Monday, January 12, 2004

Continuing Niranjan's Primer on organizing a good quiz - "Setting a Quiz"

1. Go for infinite rebounds rather that direct-and-passed questions method. it is a great way to eliminate the inconsistencies caused by the d&p method.

2. Do not comment a lot on the content of the answer (other than witty remarks, of course), as it provides unfair hints to others.

3. Never provide hints in the middle of a round. it is unfair to the earlier teams.

4. Keep spare questions handy in case of a tie. use the same questions (preferrably best of three) for all the teams involved in a tie.

5. Do not assume a stiff posture in contesting an argument by a participant/audience. settle the issue quickly, either by an (assumed) authoritative gesture or by a corrective action such as cancelling the question. (authority is generally mistaken for rudeness, which is not among the best interpretations of the word).

6 This one is a recent addition. many times, it so happens that due care is not taken by the quizmaster in using his/her discretion when it comes to accepting an answer or crediting team(s) with partial points. I myself have been guilty of causing such scoring discrepancies and also of objecting to such discrepancies in the middle of a quiz. the quizmaster, most of the times, is trying to be fair, but may not succeed every time, unless he/she is well prepared. probably, it is best to formulate a strategy for each individual question and decide a priori on the acceptable contents of an answer and respective scoring. i myself have not adopted such a strategy upto this point, but would certainly be practicing it the next time I get an opportunity to set a quiz.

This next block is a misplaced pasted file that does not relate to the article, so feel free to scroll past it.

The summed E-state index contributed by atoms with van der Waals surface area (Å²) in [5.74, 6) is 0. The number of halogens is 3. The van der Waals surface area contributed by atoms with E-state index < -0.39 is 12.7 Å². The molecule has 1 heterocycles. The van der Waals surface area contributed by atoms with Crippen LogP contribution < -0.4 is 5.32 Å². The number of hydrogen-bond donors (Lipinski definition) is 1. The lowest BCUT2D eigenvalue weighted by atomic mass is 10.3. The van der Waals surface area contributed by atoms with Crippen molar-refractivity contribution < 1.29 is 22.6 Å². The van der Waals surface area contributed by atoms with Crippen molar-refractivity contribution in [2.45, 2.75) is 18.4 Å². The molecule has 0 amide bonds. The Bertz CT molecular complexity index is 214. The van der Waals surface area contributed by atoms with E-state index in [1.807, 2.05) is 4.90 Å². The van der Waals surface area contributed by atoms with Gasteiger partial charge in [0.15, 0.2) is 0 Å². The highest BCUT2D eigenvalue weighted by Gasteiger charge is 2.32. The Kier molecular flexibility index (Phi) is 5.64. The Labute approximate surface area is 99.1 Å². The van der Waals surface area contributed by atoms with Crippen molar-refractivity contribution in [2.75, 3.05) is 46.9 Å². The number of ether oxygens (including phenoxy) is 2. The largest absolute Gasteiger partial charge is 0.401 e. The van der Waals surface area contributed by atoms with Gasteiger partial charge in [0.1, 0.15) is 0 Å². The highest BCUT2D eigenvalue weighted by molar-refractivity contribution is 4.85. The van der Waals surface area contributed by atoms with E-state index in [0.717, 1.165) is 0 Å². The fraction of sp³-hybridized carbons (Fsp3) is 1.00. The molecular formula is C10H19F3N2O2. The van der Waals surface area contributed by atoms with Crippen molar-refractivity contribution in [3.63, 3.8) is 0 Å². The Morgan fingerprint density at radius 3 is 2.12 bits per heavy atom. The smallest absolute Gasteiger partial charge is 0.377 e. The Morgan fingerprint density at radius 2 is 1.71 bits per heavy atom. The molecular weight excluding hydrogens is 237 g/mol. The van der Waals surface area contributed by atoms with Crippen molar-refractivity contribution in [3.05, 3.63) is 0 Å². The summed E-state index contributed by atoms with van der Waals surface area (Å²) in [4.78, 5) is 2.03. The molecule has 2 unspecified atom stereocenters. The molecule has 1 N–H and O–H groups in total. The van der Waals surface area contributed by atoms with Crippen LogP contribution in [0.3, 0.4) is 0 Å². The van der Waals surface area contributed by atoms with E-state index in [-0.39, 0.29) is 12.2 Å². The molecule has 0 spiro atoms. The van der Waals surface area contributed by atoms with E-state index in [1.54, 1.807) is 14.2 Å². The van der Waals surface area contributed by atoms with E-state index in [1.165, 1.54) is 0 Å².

6. According to me, quizzing is an intellectually satisfying activity, the prime purpose of which is to have fun, and NOT to make money, get recognition, satisfy egos, taunt other participants and so on. so, it is better to leave our egos at a suitable place and not let them interfere in these 'trivial' pursuits, especially in a live quiz. newsgroups always come in handy for all flaming and 'impolity'..;-))

7. At the end of the quiz, you have every right to be pleased /displeased to hear the comments of the participants /audience, to ponder over why little went right and so much went wrong. but the feeling that stands out, is that of intellectual satisfaction that you derived out of the whole activity.

8. After setting a quiz, cast a retrospective glance on the quiz. treat all the constructive criticism - by yourself and by others - with respect, try to incorporate what you can in the next quiz. use your own discretion in separating the comments to be incorporated from the comments to be ignored. after all the quizmaster's decision is final! and it would be helpful to remember what ghalib said: 'ghalib, buraa na maan, agar vaaiz (preachers) buraa kahen duniyaa mein koii hai, jise achchhaa kahe sabhii???'

I refuse to claim that these are decrees or even guidelines. these are merely some experiences that I had the fortune of sharing with you.

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